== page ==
The method of producing the parts of the present invention involves no particular factor to increase producing costs, and therefore, can provide less expensive parts. The parts according to the invention are particularly suitable for the partsof electronic apparatus, at which the trouble caused by the sulfide gas must be avoided.

EXAMPLES

The testing method employed in the following Examples are as follows.

Hot Workability

Scratches of the hot forged products are observed and evaluated to the following five classes.

No scratch A>B>C>D>E Big Significant scratch, forging impossible

Turning Test

Test Piece: diameter 60 mm, outer surface is lathed

Tool: Cermet, cutting speed: 120 m/min.

Feed Rate: 0.05 mm Cutting Depth: 0.1 mm

Cutting Oil: water soluble

Criteria: flank abrasion after 60 min. cutting (.mu.m)

Drilling Test

Tool: SKH9 .phi.5 mm Feed Rate: 0.07 mm Depth of Hole: 15 mm Cutting oil: no

Criteria: cutting speed (m/min.) at which tool life (no further drilling) is 5000 mm

Sulfide Gas Releasing Test

Two test pieces of length 25 mm, width 15 mm and thickness 3 mm were cut out from one sample of diameter 20 mm, and whole the surfaces were polished with #400 emery. The test pieces were then passivated under the following conditions.

Immersion in oxidative acid: aqueous solution of 30% nitric acid +2% potassium bichromate, 50.degree. C., 1 hour

Ultrasonic Cleaning: in pure water, 5 min., repeated three times, followed by drying

These test pieces were contained in a container together with pure water 0.05 cc and Ag-foils of 10 mm long and 5 mm wide. The container was kept at 85.degree. C. for 20 hours and then, color change of the Ag-foils (extent of Ag.sub.2 Sformation) was observed and ranked in the following five classes.

No color change A>B>C>D>E Remarkable color change (large amount of the sulfide gas released)

Wet Test

Rods of diameter 20 mm were machined to form each three test pieces of diameter 10 mm and length 50 mm per one sample, and the both faces of the test pieces were polished with #320 emery. The test pieces were exposed to an atmosphere of RH 90%at 40.degree. C. for 120 hours. Occurrence of rust was observed and evaluated to the following five classes.

A: no stain B: a few stains C: many stains

D: small amount of rust (areal percentage not more than 10%)

E: large amount of rust (areal percentage more than 10%)

Salt Water Cycle Test

As noted in regard to the wet test, each three test pieces of diameter 10 mm and length 50 mm were prepared from one sample of diameter 20 mm, and the both faces of the test pieces were polished with #320 emery. The test pieces were treated bythe same way as done prior to the above described sulfide gas releasing test. The treated test pieces were subjected three times to the cycle of immersing in 5% NaCl aqueous solution at 35.degree. C. for six hours, and then exposing to an environmentof RH 30% at 50.degree. C. for 18 hours. Occurrence of rust was observed and evaluated into the six classes from A (no stain) to F (rust over the whole surface).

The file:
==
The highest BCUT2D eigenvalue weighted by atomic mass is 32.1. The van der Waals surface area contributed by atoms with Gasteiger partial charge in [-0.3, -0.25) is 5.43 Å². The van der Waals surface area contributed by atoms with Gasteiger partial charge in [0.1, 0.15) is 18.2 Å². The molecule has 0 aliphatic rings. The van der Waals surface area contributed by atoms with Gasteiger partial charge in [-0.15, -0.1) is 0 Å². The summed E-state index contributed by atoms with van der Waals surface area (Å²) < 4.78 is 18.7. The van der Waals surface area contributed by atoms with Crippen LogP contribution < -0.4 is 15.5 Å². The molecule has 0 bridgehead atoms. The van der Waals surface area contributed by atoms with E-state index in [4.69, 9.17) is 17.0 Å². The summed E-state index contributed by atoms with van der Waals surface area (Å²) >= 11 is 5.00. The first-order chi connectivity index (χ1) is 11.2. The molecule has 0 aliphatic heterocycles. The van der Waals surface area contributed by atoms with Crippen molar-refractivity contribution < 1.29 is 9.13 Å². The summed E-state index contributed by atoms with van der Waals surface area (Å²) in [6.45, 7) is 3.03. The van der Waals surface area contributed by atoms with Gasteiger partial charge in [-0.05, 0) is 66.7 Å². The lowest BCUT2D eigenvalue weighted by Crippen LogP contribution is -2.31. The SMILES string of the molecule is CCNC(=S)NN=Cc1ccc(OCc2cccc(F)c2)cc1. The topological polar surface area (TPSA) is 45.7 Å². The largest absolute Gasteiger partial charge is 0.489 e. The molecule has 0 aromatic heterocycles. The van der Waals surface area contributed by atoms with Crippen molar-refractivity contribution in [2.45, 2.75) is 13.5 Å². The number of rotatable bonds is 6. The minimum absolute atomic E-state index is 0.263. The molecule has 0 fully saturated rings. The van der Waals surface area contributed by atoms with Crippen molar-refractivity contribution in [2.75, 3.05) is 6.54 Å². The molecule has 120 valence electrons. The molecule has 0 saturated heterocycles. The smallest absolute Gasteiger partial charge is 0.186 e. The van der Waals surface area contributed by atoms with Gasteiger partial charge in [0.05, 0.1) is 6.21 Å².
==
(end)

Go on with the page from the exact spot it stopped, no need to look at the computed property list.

Example 1

Parts of Ferritic Stainless Steel

Alloys of the composition shown in Tables 1 and 2 were produced in an atmospheric induction furnace, and cast into ingots weighing 50 kg. Control Example 1 is equivalent to SUS430F.

The ingots were hot-forged to form steel rods of diameters 60 mm or 20 mm, and the rods were subjected to annealing by heating to 750-820.degree. C. and air cooling. All the samples were tested by the testing methods as described above. Thetest results are shown in Table 3 (Invention) and Table 4 (Controls).

TABLE 1 (Invention) No. C Si Mn P S Cu Ni Cr N O Others Mn/S 1 0.02 0.19 1.96 0.025 0.23 0.04 0.15 19.5 0.01 0.0129 -- 8.5 2 0.01 0.22 1.46 0.024 0.16 0.02 0.05 20.1 0.02 0.0143 Mo 0.5 Pb 0.14 9.1 3 0.01 0.15 0.95 0.031 0.09 0.09 0.0619.3 0.01 0.0099 Pb 0.21 Se 0.15 10.6 4 0.03 0.24 1.15 0.019 0.07 0.05 0.31 18.2 0.02 0.0169 Mo 1.2 Se 0.268 16.4 5 0.005 0.11 0.98 0.013 0.19 0.04 0.09 22.2 0.02 0.0233 Pb 0.15 Mo 1.2 5.2 Te 0.02 6 0.01 0.28 1.24 0.039 0.14 0.06 0.22 19.5 0.03 0.0211 Mo 2.7 Pb 0.19 8.9 7 0.05 0.38 1.19 0.021 0.23 0.03 0.33 19.3 0.01 0.0072 -- 5.2 8 0.02 0.28 1.44 0.024 0.16 0.05 0.21 20.4 0.01 0.0119 Pb 0.19 Te 0.03 9.0 9 0.01 0.31 1.05 0.011 0.12 0.04 0.11 19.3 0.02 0.0135 Bi 0.07 8.8 10 0.01 0.22 0.770.022 0.09 0.05 0.05 19.9 0.01 0.0154 Se 0.11 Mo 0.4 8.6 Te 0.03 11 0.01 0.28 1.61 0.025 0.17 0.04 0.09 19.4 0.01 0.0146 Mo 0.3 B 0.0051 9.5 Bi 0.03 12 0.05 0.12 2.21 0.030 0.13 0.06 0.03 20.9 0.02 0.0198 W 0.9 Pb 0.15 17.0 Mm 0.0021 13 0.010.08 1.33 0.018 0.11 0.04 0.05 19.0 0.02 0.0323 Se 0.20 B 0.0013 12.1 V 0.13 14 0.02 0.27 1.28 0.024 0.13 0.03 0.05 20.3 0.03 0.0133 Pb 0.12 Ca 0.0033 9.9 Nb 0.05 15 0.01 0.11 1.23 0.026 0.13 0.25 0.05 19.2 0.02 0.0155 Pb 0.09 Mo 1.8 9.5 Mg 0.0016